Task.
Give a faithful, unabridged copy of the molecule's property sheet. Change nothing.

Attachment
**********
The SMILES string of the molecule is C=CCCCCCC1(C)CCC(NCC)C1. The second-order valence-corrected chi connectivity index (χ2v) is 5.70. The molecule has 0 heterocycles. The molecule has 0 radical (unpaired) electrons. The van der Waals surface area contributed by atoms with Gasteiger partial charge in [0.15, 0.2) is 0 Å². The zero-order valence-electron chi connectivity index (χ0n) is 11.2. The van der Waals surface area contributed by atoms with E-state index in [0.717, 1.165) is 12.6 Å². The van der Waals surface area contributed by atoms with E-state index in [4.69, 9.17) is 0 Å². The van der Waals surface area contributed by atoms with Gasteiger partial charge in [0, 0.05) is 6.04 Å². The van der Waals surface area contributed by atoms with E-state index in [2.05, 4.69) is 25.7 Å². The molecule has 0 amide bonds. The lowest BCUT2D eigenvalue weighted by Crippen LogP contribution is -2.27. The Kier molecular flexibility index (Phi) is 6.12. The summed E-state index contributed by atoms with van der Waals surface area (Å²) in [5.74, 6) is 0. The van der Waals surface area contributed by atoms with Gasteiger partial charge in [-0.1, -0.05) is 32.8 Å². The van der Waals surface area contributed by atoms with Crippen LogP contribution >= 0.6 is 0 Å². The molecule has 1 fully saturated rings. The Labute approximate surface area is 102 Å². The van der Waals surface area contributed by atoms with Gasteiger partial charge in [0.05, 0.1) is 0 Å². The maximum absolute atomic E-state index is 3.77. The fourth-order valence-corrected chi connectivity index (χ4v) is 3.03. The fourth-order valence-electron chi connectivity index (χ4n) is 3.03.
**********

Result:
The SMILES string of the molecule is C=CCCCCCC1(C)CCC(NCC)C1. The second-order valence-corrected chi connectivity index (χ2v) is 5.70. The molecule has 0 heterocycles. The molecule has 0 radical (unpaired) electrons. The van der Waals surface area contributed by atoms with Gasteiger partial charge in [0.15, 0.2) is 0 Å². The zero-order valence-electron chi connectivity index (χ0n) is 11.2. The van der Waals surface area contributed by atoms with E-state index in [0.717, 1.165) is 12.6 Å². The van der Waals surface area contributed by atoms with E-state index in [4.69, 9.17) is 0 Å². The van der Waals surface area contributed by atoms with Gasteiger partial charge in [0, 0.05) is 6.04 Å². The van der Waals surface area contributed by atoms with E-state index in [2.05, 4.69) is 25.7 Å². The molecule has 0 amide bonds. The lowest BCUT2D eigenvalue weighted by Crippen LogP contribution is -2.27. The Kier molecular flexibility index (Phi) is 6.12. The summed E-state index contributed by atoms with van der Waals surface area (Å²) in [5.74, 6) is 0. The van der Waals surface area contributed by atoms with Gasteiger partial charge in [-0.1, -0.05) is 32.8 Å². The van der Waals surface area contributed by atoms with Crippen LogP contribution >= 0.6 is 0 Å². The molecule has 1 fully saturated rings. The Labute approximate surface area is 102 Å². The van der Waals surface area contributed by atoms with Gasteiger partial charge in [0.05, 0.1) is 0 Å². The maximum absolute atomic E-state index is 3.77. The fourth-order valence-corrected chi connectivity index (χ4v) is 3.03. The fourth-order valence-electron chi connectivity index (χ4n) is 3.03.